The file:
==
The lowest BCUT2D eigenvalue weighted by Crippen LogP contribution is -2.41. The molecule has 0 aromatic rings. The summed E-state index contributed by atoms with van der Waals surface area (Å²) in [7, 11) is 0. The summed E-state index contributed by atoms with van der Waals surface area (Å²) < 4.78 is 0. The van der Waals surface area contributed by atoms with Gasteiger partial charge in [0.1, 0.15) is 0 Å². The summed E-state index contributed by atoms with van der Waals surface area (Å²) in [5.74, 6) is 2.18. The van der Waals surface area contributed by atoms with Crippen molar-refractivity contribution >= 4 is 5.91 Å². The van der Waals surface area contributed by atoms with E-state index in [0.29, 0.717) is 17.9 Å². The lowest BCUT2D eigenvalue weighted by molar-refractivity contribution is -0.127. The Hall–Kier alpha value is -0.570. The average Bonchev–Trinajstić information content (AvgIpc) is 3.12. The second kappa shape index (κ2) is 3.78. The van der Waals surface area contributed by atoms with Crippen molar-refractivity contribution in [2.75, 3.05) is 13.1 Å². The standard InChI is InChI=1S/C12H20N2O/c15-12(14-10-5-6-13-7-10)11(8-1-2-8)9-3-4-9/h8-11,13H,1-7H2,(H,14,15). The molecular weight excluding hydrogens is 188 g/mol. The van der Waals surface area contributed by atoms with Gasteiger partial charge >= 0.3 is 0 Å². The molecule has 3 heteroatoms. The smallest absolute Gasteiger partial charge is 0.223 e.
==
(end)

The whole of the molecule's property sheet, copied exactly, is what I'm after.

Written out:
The lowest BCUT2D eigenvalue weighted by Crippen LogP contribution is -2.41. The molecule has 0 aromatic rings. The summed E-state index contributed by atoms with van der Waals surface area (Å²) in [7, 11) is 0. The summed E-state index contributed by atoms with van der Waals surface area (Å²) < 4.78 is 0. The van der Waals surface area contributed by atoms with Gasteiger partial charge in [0.1, 0.15) is 0 Å². The summed E-state index contributed by atoms with van der Waals surface area (Å²) in [5.74, 6) is 2.18. The van der Waals surface area contributed by atoms with Crippen molar-refractivity contribution >= 4 is 5.91 Å². The van der Waals surface area contributed by atoms with E-state index in [0.29, 0.717) is 17.9 Å². The lowest BCUT2D eigenvalue weighted by molar-refractivity contribution is -0.127. The Hall–Kier alpha value is -0.570. The average Bonchev–Trinajstić information content (AvgIpc) is 3.12. The second kappa shape index (κ2) is 3.78. The van der Waals surface area contributed by atoms with Crippen molar-refractivity contribution in [2.75, 3.05) is 13.1 Å². The standard InChI is InChI=1S/C12H20N2O/c15-12(14-10-5-6-13-7-10)11(8-1-2-8)9-3-4-9/h8-11,13H,1-7H2,(H,14,15). The molecular weight excluding hydrogens is 188 g/mol. The van der Waals surface area contributed by atoms with Gasteiger partial charge >= 0.3 is 0 Å². The molecule has 3 heteroatoms. The smallest absolute Gasteiger partial charge is 0.223 e.